New patents for CBD brewing show possibilities in drinking and cannabis

New patents for CBD brewing show possibilities in drinking and cannabis

COSTA MESA, CA – A California company became one of the first to develop methods of brewing beer infused with hemp derivative cannabidiol, or CBD.

New reports came Tuesday from Market Insider that Sipp Industries submitted plans they’ve developed since 2017 for a CBD beer to the Bureau of Alcohol, Tobacco Tax and Trade Bureau.

According to the reporting, their first batch of the beer appeared back in 2017 but has gone through multiple reworks of the batch recipe. TTB is the main regulator of both alcohol and related substances, and require documentation of recipes like Sipp’s before sales are allowed. [1]

Sipp Industries subsidiary, according to Market Insider, is Major Hemp, a company which took the lead on the CBD-infused beer. The first brew using their new recipe is called the Major Hemp Brown Ale, which they brewed in a partnership with Sleeping Giant Brewing out of Colorado.

The news of the Major Hemp recipe being sent to federal agents in February may be a big step forward for the industry, but the hype around CBD beers started years ago as the broader hemp community expanded.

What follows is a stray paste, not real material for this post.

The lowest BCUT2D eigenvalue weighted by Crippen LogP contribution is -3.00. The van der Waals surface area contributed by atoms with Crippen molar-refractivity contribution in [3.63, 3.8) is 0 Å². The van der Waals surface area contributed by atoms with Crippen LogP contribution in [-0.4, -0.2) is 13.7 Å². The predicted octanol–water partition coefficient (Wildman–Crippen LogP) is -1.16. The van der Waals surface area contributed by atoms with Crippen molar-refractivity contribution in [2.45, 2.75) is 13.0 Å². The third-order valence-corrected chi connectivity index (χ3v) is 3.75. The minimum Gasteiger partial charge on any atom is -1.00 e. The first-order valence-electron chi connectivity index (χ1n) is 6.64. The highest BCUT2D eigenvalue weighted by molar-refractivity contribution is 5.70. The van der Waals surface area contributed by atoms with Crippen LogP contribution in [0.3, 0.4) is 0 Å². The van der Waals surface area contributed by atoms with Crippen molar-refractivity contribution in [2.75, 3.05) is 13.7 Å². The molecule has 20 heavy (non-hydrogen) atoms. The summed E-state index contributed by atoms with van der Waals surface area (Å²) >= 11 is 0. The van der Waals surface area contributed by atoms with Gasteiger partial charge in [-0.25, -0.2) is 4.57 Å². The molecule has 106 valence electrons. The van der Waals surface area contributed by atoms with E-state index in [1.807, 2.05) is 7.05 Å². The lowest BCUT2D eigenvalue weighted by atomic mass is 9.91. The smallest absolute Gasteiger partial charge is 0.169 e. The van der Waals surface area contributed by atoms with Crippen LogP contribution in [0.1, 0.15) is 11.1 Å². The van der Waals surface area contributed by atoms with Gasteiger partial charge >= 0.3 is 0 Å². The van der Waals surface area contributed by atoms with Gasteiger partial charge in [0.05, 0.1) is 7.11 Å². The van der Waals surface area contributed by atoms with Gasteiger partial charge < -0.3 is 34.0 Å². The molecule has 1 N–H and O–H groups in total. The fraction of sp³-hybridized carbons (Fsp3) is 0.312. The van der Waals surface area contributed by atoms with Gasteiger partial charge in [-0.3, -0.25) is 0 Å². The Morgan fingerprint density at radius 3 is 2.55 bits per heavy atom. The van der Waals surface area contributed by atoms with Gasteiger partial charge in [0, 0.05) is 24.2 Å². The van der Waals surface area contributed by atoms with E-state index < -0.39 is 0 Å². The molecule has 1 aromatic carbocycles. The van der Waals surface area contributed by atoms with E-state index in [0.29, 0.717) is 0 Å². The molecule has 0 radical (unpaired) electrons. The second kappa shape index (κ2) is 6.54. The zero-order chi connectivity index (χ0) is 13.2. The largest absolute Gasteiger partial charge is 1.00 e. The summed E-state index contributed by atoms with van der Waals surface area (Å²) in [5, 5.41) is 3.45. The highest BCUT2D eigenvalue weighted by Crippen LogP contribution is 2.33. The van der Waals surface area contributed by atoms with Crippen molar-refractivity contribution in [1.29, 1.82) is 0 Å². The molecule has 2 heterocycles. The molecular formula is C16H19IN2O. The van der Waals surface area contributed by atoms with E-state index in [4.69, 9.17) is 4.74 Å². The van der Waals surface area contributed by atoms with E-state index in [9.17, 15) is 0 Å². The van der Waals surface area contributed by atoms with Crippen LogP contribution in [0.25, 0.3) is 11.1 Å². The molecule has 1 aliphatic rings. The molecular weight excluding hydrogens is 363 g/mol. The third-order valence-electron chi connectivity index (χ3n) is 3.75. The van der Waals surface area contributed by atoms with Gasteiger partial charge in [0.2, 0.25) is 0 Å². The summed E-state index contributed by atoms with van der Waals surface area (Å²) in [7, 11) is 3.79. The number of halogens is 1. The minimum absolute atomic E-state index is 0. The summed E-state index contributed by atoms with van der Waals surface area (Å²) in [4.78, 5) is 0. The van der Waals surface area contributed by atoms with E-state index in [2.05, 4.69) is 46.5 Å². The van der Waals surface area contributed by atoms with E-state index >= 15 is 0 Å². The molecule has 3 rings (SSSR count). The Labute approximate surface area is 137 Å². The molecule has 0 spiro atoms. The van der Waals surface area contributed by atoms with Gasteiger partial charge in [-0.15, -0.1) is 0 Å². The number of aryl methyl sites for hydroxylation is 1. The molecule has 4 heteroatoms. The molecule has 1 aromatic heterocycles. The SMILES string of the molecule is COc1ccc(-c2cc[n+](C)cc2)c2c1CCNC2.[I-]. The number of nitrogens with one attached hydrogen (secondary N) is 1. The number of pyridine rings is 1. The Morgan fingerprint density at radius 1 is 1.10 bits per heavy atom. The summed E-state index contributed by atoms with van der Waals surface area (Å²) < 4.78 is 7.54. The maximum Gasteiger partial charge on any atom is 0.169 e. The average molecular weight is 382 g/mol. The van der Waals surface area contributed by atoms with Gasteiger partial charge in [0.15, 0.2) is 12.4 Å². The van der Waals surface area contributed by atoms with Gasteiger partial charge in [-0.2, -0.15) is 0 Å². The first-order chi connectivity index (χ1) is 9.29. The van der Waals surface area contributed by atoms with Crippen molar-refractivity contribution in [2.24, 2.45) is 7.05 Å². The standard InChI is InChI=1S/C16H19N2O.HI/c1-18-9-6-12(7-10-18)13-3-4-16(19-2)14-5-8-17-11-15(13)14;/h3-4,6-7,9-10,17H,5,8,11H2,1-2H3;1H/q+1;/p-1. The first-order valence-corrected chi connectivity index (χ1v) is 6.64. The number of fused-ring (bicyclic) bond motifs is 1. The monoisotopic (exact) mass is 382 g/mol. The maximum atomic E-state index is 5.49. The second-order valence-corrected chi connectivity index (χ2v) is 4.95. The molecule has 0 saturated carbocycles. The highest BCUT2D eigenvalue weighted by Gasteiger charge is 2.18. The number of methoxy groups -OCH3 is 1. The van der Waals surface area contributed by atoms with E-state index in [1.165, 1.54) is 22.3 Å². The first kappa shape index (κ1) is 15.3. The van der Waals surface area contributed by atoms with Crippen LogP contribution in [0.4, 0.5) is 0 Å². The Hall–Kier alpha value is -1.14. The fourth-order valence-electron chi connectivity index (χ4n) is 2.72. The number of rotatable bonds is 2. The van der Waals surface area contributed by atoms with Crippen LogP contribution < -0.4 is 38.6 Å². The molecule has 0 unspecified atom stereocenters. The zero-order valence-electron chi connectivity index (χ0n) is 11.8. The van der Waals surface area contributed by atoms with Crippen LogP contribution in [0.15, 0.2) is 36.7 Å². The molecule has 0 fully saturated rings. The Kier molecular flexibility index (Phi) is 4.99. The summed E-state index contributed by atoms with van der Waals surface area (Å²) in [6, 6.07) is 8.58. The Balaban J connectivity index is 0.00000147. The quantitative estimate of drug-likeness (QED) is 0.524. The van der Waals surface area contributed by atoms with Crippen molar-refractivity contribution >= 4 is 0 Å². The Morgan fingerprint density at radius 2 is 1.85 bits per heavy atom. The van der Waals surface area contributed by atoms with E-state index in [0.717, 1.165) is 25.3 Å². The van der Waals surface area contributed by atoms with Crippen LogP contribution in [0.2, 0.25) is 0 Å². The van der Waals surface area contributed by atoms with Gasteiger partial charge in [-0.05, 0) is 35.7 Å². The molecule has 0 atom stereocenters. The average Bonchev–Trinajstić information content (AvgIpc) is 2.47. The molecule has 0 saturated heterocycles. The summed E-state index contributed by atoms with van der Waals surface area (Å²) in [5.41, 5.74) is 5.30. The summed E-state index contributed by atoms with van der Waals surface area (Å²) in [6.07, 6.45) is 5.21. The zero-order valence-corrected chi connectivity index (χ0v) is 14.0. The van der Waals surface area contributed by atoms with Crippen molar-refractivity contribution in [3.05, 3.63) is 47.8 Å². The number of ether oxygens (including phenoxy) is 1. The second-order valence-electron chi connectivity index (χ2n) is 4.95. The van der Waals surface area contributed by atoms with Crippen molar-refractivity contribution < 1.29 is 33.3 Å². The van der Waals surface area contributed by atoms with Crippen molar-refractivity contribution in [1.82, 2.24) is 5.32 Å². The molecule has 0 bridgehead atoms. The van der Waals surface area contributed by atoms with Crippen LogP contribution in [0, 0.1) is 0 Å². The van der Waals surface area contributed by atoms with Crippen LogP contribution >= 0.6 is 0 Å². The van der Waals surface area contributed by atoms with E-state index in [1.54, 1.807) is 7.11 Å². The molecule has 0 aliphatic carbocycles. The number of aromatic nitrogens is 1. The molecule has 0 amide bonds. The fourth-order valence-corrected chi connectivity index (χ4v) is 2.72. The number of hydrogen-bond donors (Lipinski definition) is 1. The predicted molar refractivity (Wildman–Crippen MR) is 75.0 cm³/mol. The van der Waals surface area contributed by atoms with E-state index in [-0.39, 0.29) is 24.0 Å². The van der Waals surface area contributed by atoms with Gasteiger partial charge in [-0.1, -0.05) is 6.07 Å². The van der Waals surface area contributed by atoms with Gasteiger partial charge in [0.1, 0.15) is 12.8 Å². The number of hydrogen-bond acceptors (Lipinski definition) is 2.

For instance, Beer Advocate reported way back in the fall of 2017 that Lagunitas had partnered with a cannabis company to release the CBD beer, SuperCritical IPA. [2]

Even earlier than when the big beer name of Lagunitas got involved, California got its first ever CBD beer from Coalition Brewing in 2016.

So, what makes the news about Major Hemp interesting? It’s one of the first major brands to register a new recipe with the TTB at the federal level after the Drug Enforcement Agency laid off hemp products due to their rescheduling with the 2018 Farm Bill. [1]

While other aspects of regulations and oversight have yet to be ironed out, the industry is working hard to use third-party lab testing and other mechanisms to ensure quality to customers.

Moves to create more of these beers are much less hampered than in the past. The Ringer reported in June of 2018 about a string of breweries that were persecuted to varying extents because of confusing webs of bureaucracy. [3]

Congressional liaison for the TTB Tom Hogue gave Beer Advocate an interview on the previously confusing situation. “There are three layers — at least two, but potentially three,” he said. “Federal law, state law, and you may have local ordinances.” [2]

With luck, Minneapolis-St. Paul’s beer-intensive culture will pick up on the hemp trend. According to their website, for instance, the Minnesota Craft Brewer’s Guild has over 140 member breweries within the state, leaving ample room for experimentation on the new horizon of hemp. [4]